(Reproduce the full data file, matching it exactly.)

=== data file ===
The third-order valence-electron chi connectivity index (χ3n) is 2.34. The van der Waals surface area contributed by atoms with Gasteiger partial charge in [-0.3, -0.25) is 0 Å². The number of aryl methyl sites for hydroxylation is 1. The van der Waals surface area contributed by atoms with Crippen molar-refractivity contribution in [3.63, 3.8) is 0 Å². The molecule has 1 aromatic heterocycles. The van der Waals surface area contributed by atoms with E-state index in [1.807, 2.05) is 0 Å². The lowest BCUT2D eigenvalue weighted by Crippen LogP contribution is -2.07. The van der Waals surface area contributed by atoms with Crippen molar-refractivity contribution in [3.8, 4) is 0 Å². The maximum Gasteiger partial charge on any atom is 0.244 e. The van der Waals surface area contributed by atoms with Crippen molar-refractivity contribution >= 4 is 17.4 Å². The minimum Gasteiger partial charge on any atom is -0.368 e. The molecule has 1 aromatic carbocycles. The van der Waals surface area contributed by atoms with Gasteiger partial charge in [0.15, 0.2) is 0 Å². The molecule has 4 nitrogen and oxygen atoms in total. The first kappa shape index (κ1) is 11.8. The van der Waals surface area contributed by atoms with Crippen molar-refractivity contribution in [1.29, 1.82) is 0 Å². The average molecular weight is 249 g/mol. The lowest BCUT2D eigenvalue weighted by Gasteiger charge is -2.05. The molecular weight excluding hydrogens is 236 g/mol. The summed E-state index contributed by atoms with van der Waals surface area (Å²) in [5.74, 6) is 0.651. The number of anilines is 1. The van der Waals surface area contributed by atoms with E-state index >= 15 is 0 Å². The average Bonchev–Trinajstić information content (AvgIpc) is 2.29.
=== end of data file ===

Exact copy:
The third-order valence-electron chi connectivity index (χ3n) is 2.34. The van der Waals surface area contributed by atoms with Gasteiger partial charge in [-0.3, -0.25) is 0 Å². The number of aryl methyl sites for hydroxylation is 1. The van der Waals surface area contributed by atoms with Crippen molar-refractivity contribution in [3.63, 3.8) is 0 Å². The molecule has 1 aromatic heterocycles. The van der Waals surface area contributed by atoms with E-state index in [1.807, 2.05) is 0 Å². The lowest BCUT2D eigenvalue weighted by Crippen LogP contribution is -2.07. The van der Waals surface area contributed by atoms with Crippen molar-refractivity contribution in [3.8, 4) is 0 Å². The maximum Gasteiger partial charge on any atom is 0.244 e. The van der Waals surface area contributed by atoms with Crippen molar-refractivity contribution >= 4 is 17.4 Å². The minimum Gasteiger partial charge on any atom is -0.368 e. The molecule has 1 aromatic carbocycles. The van der Waals surface area contributed by atoms with Gasteiger partial charge in [0.15, 0.2) is 0 Å². The molecule has 4 nitrogen and oxygen atoms in total. The first kappa shape index (κ1) is 11.8. The van der Waals surface area contributed by atoms with Crippen molar-refractivity contribution in [1.29, 1.82) is 0 Å². The average molecular weight is 249 g/mol. The lowest BCUT2D eigenvalue weighted by Gasteiger charge is -2.05. The molecular weight excluding hydrogens is 236 g/mol. The summed E-state index contributed by atoms with van der Waals surface area (Å²) in [5.74, 6) is 0.651. The number of anilines is 1. The van der Waals surface area contributed by atoms with E-state index >= 15 is 0 Å². The average Bonchev–Trinajstić information content (AvgIpc) is 2.29.